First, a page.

Fig 15. Alternative vs. the Market — 10 Years as of 10/31/10
Past performance is not indicative of future returns. See asset class proxy disclosure. Source: Morningstar, calculated by Arrow.
Many investors seek absolute returns through a low volatility approach. However, there are now strategies available that embrace the volatility. In some cases, utilizing higher volatility strategies allows the investor to utilize less to add value.
Most alternative categories contain funds that pursue strategies divergent in one or more ways from conventional returns generated from traditional assets. Many products in these categories describe themselves as “absolute return” portfolios, which seek to avoid losses and produce returns uncorrelated with the overall bond market; they employ a variety of methods to achieve those aims. The environment in the coming year could be poised for adding alternatives, especially in the event of a short-term market correction or even a recession. When adding an alternative strategy to a traditional portfolio, long/short methods are specifically designed to work with the ups and downs of the market. But again, a key metric to consider is correlation—specifically, a low correlation to the asset class that is presenting the reason for concern. It doesn’t make sense to add something with a high correlation to stocks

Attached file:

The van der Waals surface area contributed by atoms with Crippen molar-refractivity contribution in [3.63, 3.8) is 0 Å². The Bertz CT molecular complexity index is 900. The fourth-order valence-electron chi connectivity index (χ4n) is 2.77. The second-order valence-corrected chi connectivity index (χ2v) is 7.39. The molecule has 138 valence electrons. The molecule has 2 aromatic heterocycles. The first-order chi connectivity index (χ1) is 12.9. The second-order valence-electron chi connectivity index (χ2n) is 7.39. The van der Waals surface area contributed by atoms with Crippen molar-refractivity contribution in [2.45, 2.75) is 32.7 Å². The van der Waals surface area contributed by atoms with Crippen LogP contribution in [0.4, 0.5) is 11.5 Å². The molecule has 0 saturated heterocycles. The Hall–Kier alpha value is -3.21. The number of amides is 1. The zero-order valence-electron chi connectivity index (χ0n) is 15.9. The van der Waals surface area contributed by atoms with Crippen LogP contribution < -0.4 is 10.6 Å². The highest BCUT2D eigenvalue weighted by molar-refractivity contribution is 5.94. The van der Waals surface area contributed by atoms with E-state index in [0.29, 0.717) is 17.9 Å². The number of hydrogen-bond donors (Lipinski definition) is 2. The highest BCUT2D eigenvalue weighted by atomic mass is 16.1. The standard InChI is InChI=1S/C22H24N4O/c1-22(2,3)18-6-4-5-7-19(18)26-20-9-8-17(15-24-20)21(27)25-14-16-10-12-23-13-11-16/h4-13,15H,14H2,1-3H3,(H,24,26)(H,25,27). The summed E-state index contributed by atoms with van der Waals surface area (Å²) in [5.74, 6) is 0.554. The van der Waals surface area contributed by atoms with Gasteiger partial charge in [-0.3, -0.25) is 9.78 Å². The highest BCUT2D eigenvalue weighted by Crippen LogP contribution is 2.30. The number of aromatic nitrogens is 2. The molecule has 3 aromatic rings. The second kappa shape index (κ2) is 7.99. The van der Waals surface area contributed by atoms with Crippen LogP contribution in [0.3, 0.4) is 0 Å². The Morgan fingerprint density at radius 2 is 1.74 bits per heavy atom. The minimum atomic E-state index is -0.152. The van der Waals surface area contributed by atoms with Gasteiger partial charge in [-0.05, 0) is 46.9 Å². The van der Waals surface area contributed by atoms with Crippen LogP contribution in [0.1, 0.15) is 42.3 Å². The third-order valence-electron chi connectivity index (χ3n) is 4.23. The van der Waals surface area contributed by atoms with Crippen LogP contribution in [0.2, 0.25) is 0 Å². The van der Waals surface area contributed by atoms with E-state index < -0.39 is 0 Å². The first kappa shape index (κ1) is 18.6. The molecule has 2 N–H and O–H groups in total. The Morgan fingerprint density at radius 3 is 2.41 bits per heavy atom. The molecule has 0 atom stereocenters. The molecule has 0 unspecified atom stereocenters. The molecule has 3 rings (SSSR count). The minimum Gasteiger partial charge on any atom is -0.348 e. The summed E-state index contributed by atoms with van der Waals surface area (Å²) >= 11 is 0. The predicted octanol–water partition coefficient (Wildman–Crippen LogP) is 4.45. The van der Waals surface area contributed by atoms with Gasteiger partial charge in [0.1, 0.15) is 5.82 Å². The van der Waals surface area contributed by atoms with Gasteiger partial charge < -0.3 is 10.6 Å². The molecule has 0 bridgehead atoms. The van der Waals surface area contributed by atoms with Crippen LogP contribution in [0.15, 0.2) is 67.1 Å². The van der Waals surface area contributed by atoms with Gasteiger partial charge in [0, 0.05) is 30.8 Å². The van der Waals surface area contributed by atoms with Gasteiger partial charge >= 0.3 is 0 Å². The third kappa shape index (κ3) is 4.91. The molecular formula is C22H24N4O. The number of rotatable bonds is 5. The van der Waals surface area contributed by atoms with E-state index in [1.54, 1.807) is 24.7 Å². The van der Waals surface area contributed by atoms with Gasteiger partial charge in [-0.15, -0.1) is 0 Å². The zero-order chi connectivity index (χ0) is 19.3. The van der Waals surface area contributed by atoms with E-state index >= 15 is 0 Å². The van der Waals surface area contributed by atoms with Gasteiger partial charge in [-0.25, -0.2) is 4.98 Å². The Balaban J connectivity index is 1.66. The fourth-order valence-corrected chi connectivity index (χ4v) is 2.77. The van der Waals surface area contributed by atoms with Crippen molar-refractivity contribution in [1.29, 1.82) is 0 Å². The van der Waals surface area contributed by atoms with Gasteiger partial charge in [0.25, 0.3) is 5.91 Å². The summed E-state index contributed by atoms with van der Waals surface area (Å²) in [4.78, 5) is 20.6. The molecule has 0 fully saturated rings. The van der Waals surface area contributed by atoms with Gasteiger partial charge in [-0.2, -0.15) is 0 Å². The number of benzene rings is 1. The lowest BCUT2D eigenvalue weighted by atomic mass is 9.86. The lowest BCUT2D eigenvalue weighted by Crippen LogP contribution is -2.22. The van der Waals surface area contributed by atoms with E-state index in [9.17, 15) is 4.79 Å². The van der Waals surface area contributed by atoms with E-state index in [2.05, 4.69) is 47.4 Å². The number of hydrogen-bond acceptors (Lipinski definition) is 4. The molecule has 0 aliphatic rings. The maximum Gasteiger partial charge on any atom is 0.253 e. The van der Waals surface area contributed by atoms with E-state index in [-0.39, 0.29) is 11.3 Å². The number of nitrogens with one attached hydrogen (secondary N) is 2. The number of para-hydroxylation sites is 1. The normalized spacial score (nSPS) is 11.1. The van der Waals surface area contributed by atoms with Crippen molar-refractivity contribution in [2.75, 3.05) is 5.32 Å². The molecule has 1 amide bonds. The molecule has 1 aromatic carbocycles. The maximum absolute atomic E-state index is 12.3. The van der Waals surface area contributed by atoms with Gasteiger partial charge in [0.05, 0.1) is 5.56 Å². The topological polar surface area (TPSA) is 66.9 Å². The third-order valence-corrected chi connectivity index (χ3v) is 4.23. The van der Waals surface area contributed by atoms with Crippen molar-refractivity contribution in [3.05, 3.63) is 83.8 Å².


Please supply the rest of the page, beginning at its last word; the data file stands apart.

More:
if the stock market is the cause for concern.
It’s easy to understand investors’ excitement over technology companies and the products and productivity these companies provide. Ultimately, the earnings and performance of big tech companies going forward must support the significant price advances of the last few years. As we look ahead, we recommend that investors get their exposure to the tech sector by other, more tech-centric approaches where holdings are selected and weightings are managed with more criteria than just capitalization size. Going forward, we believe “fundamentals” and the ability to shift when trends emerge or fail will matter. We recommend that investors consider tactical strategies that are nimble, managed futures strategies and global macro strategies.
Important Factors to Consider When Selecting Tactical or Alternatives:
Correlation: Look for investment strategies that are non-correlated to the asset that it will be replacing
Absolute Returns: Consider how the alternatives may provide performance and manage risk in all
Complex: Provide access to sophisticated investments but in some cases, can provide higher risk and costs